Pakistan’s media ‘influencer’

Over a quarter-century, journalist Tasneem Ahmar and her organisation, Uks, have campaigned for gender equality and inclusivity among Pakistan’s male-dominated media

It was 1998 and Pakistan had just completed 50 years of existence as an independent nation. Alternating between democracy and military dictatorship, the general public, typically cynical about matters of state, became immersed in the controversies surrounding the macabre murder of a young girl — Nina Aziz — whose headless body was recovered from the basement of her house.

There was a media frenzy over the incident and reporters displayed zeal in ferreting out intimate details of her private life to feed the national obsession. Her desire for an independent life and her circle of male friends — all were repackaged and photoshopped — were  subjected  to vicious media scrutiny. Aziz was portrayed as too westernised, as she chose to live independently, separately from her parents, who also lived in the same city. A newspaper stooped so low as to find a ‘used condom’ in her apartment.

The attention-rivetting sensational headlines that tried to capitalise on the tragic death of a young girl provoked extreme distaste in a young journalist and activist, Tasneem Ahmar, who had recently launched Uks. The name, meaning reflection in Urdu, Uks was a research, resource, and publication centre dedicated to advancing gender equality in Pakistan.

Ahmar began to write and speak out against what she considered a societal wrong. In Aziz’s death, she discerned a troubling trend. Women were consistently portrayed as objects rather than human beings. And through Uks she decided to challenge this mindset.

“Three days after her murder, Aziz’s severed head was unearthed in one of Islamabad’s sprawling green belts.  Every newspaper, English and Urdu, except one, carried a picture of the severed head, treating it as an object for display as if everyone was playing some medieval sport of outdoing the other in creating shock value with their coverage,” recalled Ahmar in an interview with SIGMA. She began to engage with editors and reporters, many of whom were her acquaintances within the media industry. Her approach was both straightforward and resourceful in the initial days when she lacked funding or a team to assist her. “I would simply cut and paste news articles and take them to the media outlets. Fortunately, having worked in the media, I had friends there. Editors often denied the stories, claiming they weren’t from their newspapers. But I was persistent and showed them the marked articles with specific dates, urging them to verify and identify the individuals responsible for putting those ‘creative’ and insensitive headlines.”

She came to be known as “chapa aapa” or the elder sister who conducted impromptu raids on newsrooms. “My team and I would catch the staffers during a particular time of the day, when one shift ended and the next began, thus giving us access to the maximum number of people to sensitise the newsroom.”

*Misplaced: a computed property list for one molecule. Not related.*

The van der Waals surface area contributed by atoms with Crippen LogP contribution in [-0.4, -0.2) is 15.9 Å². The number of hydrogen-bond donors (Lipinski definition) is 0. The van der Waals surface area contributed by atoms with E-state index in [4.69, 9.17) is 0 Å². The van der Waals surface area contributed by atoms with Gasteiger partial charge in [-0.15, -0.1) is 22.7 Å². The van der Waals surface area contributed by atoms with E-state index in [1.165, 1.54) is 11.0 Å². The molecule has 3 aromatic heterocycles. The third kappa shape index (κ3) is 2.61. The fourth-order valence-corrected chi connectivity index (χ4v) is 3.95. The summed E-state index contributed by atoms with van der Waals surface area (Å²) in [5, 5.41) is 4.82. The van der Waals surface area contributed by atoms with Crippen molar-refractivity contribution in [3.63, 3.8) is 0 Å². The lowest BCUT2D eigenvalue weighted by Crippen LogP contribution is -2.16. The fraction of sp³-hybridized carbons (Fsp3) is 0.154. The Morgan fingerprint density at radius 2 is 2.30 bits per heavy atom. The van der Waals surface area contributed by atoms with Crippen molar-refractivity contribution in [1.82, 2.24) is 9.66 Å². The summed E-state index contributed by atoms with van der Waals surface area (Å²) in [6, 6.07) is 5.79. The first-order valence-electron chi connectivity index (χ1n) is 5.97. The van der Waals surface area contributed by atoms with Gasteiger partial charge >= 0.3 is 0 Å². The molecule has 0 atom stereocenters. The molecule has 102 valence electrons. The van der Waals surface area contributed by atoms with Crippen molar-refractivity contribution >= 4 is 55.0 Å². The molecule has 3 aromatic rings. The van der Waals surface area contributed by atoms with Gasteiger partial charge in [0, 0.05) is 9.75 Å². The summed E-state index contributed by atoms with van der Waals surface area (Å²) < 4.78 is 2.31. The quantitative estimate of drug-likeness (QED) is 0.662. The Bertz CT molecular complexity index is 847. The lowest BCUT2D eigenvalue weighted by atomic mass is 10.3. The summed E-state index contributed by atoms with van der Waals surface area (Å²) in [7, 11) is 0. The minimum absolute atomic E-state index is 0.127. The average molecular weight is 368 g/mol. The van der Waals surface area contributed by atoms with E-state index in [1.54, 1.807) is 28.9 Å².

Back then, the newspaper industry was overwhelmingly male-dominated, though it is so to a large extent even today. So, while she would visit the newsrooms to make her presentations on creating more gender sensitive content, she would also discover the problems the few women professionals encountered. “The concept of a separate toilet for women in the newsroom was alien. Many women also complained about sexual harassment. The seating arrangement made them uncomfortable. One of them said, I don’t like it when a man’s thighs rub against mine.” Ahmar adds: “Our workshops had a great deal of impact not only on the content being produced by these newsrooms, but also in making the workplace women-friendly.”

Her mission was clear: to sensitise the media on various gender-related concerns and convey the crucial message that women also have rights and are not objects. “The aspiration was to transform the media into an ally, rather than an adversary in the fight for gender equality.”

She also established a platform called the Pakistan Women’s Media Network, where women are encouraged to share their experiences. Further, Uks developed a code of ethics for the media, inclusive of all genders.

It’s been 25 years since Ahmar started her journey. “I can’t say I’ve reached all the goals I set out to achieve. There are still very few separate toilets for women and sometimes, even when they exist, some men lock them up or use chemicals to prevent the locks from opening. Due to this, we have to keep fighting and we can’t take a backseat,” she says steadfastly.

Denial in Pakistani media 

In essence, Ahmar says, instead of guilt, shame, or acceptance, her workshops mostly evoked denial. “The Pakistani media continues to be in denial. The media, for the most part, has been reluctant to acknowledge the detrimental consequences of their representation of women,” she says.

Ironically, ten years after Aziz’s brutal murder, Ahmar found herself setting up her studio in the same basement where the crime took place. “We only discovered on the day of the office-warming that it was Nina’s house. My staff hesitated to venture into the basement.  I reassured them, saying, ‘Don’t worry, if she couldn’t return from the afterlife to defend herself when the media was tearing her reputation apart, she won’t return now.’ I secretly hoped her spirit would visit me and reveal her murderer’s identity.”

The Aziz case lingered in Ahmar’s thoughts. It wasn’t solely due to the disheartening fact that the perpetrator had managed to evade punishment, leaving only the girl’s character to be put on a trial.